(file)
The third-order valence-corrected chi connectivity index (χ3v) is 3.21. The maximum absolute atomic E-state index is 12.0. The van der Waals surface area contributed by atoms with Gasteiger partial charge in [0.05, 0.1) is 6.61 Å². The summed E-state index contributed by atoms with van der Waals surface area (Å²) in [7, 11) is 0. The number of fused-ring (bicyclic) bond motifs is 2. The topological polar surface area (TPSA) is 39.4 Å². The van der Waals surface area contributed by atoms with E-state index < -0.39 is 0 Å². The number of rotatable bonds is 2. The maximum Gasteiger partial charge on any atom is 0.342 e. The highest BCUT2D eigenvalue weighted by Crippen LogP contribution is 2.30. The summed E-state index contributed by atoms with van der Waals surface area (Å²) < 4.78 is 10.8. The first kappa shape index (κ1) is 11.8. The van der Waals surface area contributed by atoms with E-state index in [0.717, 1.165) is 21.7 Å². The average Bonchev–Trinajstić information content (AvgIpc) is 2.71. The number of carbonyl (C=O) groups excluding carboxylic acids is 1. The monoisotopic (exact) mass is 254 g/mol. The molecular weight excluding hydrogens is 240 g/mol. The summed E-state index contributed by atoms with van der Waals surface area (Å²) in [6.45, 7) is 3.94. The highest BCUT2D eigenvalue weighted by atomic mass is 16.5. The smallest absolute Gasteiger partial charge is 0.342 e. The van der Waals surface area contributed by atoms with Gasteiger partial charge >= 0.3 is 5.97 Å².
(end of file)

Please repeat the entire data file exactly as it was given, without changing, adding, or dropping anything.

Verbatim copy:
The third-order valence-corrected chi connectivity index (χ3v) is 3.21. The maximum absolute atomic E-state index is 12.0. The van der Waals surface area contributed by atoms with Gasteiger partial charge in [0.05, 0.1) is 6.61 Å². The summed E-state index contributed by atoms with van der Waals surface area (Å²) in [7, 11) is 0. The number of fused-ring (bicyclic) bond motifs is 2. The topological polar surface area (TPSA) is 39.4 Å². The van der Waals surface area contributed by atoms with E-state index < -0.39 is 0 Å². The number of rotatable bonds is 2. The maximum Gasteiger partial charge on any atom is 0.342 e. The highest BCUT2D eigenvalue weighted by Crippen LogP contribution is 2.30. The summed E-state index contributed by atoms with van der Waals surface area (Å²) < 4.78 is 10.8. The first kappa shape index (κ1) is 11.8. The van der Waals surface area contributed by atoms with E-state index in [0.717, 1.165) is 21.7 Å². The average Bonchev–Trinajstić information content (AvgIpc) is 2.71. The number of carbonyl (C=O) groups excluding carboxylic acids is 1. The monoisotopic (exact) mass is 254 g/mol. The molecular weight excluding hydrogens is 240 g/mol. The summed E-state index contributed by atoms with van der Waals surface area (Å²) in [6.45, 7) is 3.94. The highest BCUT2D eigenvalue weighted by atomic mass is 16.5. The smallest absolute Gasteiger partial charge is 0.342 e. The van der Waals surface area contributed by atoms with Gasteiger partial charge >= 0.3 is 5.97 Å².